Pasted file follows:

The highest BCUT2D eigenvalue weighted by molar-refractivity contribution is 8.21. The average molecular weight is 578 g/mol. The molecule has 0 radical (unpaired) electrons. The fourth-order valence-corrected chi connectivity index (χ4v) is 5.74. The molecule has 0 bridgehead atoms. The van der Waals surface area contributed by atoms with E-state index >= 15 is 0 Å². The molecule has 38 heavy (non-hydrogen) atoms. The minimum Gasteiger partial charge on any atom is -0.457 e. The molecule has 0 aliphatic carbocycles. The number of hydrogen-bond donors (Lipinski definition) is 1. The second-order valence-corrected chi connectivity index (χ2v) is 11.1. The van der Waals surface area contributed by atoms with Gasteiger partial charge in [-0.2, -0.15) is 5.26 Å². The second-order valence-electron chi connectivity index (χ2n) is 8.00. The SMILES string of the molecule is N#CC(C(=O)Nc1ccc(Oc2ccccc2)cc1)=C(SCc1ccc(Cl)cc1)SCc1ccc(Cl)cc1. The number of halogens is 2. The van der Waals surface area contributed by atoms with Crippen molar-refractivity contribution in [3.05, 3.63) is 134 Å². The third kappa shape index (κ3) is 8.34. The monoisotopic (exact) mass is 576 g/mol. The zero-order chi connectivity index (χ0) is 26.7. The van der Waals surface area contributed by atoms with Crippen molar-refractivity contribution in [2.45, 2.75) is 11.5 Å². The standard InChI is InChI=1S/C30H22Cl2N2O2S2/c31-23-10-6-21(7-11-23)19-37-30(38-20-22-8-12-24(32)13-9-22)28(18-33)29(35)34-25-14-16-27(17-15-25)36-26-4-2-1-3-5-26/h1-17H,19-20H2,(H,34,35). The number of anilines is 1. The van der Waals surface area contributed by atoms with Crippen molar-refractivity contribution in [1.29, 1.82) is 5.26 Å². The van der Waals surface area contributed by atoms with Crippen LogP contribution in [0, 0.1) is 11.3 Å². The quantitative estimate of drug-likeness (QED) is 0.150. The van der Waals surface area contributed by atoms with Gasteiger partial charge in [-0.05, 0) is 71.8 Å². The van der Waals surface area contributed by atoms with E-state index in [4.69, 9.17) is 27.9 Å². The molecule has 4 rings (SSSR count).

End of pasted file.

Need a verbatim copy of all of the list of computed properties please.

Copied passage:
The highest BCUT2D eigenvalue weighted by molar-refractivity contribution is 8.21. The average molecular weight is 578 g/mol. The molecule has 0 radical (unpaired) electrons. The fourth-order valence-corrected chi connectivity index (χ4v) is 5.74. The molecule has 0 bridgehead atoms. The van der Waals surface area contributed by atoms with E-state index >= 15 is 0 Å². The molecule has 38 heavy (non-hydrogen) atoms. The minimum Gasteiger partial charge on any atom is -0.457 e. The molecule has 0 aliphatic carbocycles. The number of hydrogen-bond donors (Lipinski definition) is 1. The second-order valence-corrected chi connectivity index (χ2v) is 11.1. The van der Waals surface area contributed by atoms with Gasteiger partial charge in [-0.2, -0.15) is 5.26 Å². The second-order valence-electron chi connectivity index (χ2n) is 8.00. The SMILES string of the molecule is N#CC(C(=O)Nc1ccc(Oc2ccccc2)cc1)=C(SCc1ccc(Cl)cc1)SCc1ccc(Cl)cc1. The number of halogens is 2. The van der Waals surface area contributed by atoms with Crippen molar-refractivity contribution in [3.05, 3.63) is 134 Å². The third kappa shape index (κ3) is 8.34. The monoisotopic (exact) mass is 576 g/mol. The zero-order chi connectivity index (χ0) is 26.7. The van der Waals surface area contributed by atoms with Crippen molar-refractivity contribution in [2.45, 2.75) is 11.5 Å². The standard InChI is InChI=1S/C30H22Cl2N2O2S2/c31-23-10-6-21(7-11-23)19-37-30(38-20-22-8-12-24(32)13-9-22)28(18-33)29(35)34-25-14-16-27(17-15-25)36-26-4-2-1-3-5-26/h1-17H,19-20H2,(H,34,35). The number of anilines is 1. The van der Waals surface area contributed by atoms with Crippen molar-refractivity contribution in [1.29, 1.82) is 5.26 Å². The van der Waals surface area contributed by atoms with Crippen LogP contribution in [0, 0.1) is 11.3 Å². The quantitative estimate of drug-likeness (QED) is 0.150. The van der Waals surface area contributed by atoms with Gasteiger partial charge in [-0.05, 0) is 71.8 Å². The van der Waals surface area contributed by atoms with E-state index in [4.69, 9.17) is 27.9 Å². The molecule has 4 rings (SSSR count).